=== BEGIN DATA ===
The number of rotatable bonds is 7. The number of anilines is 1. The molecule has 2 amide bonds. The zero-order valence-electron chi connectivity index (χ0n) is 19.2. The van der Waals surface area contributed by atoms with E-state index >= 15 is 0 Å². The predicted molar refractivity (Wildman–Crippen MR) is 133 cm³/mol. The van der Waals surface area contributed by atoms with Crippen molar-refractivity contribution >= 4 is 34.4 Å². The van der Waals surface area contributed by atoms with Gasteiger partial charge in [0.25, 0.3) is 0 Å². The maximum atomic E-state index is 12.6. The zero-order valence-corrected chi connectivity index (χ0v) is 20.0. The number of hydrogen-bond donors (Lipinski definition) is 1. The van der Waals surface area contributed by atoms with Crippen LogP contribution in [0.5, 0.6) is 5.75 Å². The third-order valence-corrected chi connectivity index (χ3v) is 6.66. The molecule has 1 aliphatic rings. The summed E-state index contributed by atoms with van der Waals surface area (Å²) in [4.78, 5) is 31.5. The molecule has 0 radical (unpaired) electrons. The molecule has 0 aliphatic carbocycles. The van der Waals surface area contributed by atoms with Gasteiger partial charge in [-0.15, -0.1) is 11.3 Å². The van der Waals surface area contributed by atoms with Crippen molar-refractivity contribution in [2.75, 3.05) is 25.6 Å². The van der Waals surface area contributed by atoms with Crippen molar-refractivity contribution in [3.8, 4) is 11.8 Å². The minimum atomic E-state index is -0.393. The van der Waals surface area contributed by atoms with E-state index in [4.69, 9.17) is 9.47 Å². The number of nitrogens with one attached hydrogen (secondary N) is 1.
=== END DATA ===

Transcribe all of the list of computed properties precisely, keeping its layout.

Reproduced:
The number of rotatable bonds is 7. The number of anilines is 1. The molecule has 2 amide bonds. The zero-order valence-electron chi connectivity index (χ0n) is 19.2. The van der Waals surface area contributed by atoms with E-state index >= 15 is 0 Å². The predicted molar refractivity (Wildman–Crippen MR) is 133 cm³/mol. The van der Waals surface area contributed by atoms with Crippen molar-refractivity contribution >= 4 is 34.4 Å². The van der Waals surface area contributed by atoms with Gasteiger partial charge in [0.25, 0.3) is 0 Å². The maximum atomic E-state index is 12.6. The zero-order valence-corrected chi connectivity index (χ0v) is 20.0. The number of hydrogen-bond donors (Lipinski definition) is 1. The van der Waals surface area contributed by atoms with Crippen LogP contribution in [0.5, 0.6) is 5.75 Å². The third-order valence-corrected chi connectivity index (χ3v) is 6.66. The molecule has 1 aliphatic rings. The summed E-state index contributed by atoms with van der Waals surface area (Å²) in [4.78, 5) is 31.5. The molecule has 0 radical (unpaired) electrons. The molecule has 0 aliphatic carbocycles. The van der Waals surface area contributed by atoms with Gasteiger partial charge in [-0.15, -0.1) is 11.3 Å². The van der Waals surface area contributed by atoms with Crippen molar-refractivity contribution in [2.75, 3.05) is 25.6 Å². The van der Waals surface area contributed by atoms with Crippen molar-refractivity contribution in [3.8, 4) is 11.8 Å². The minimum atomic E-state index is -0.393. The van der Waals surface area contributed by atoms with E-state index in [4.69, 9.17) is 9.47 Å². The number of nitrogens with one attached hydrogen (secondary N) is 1.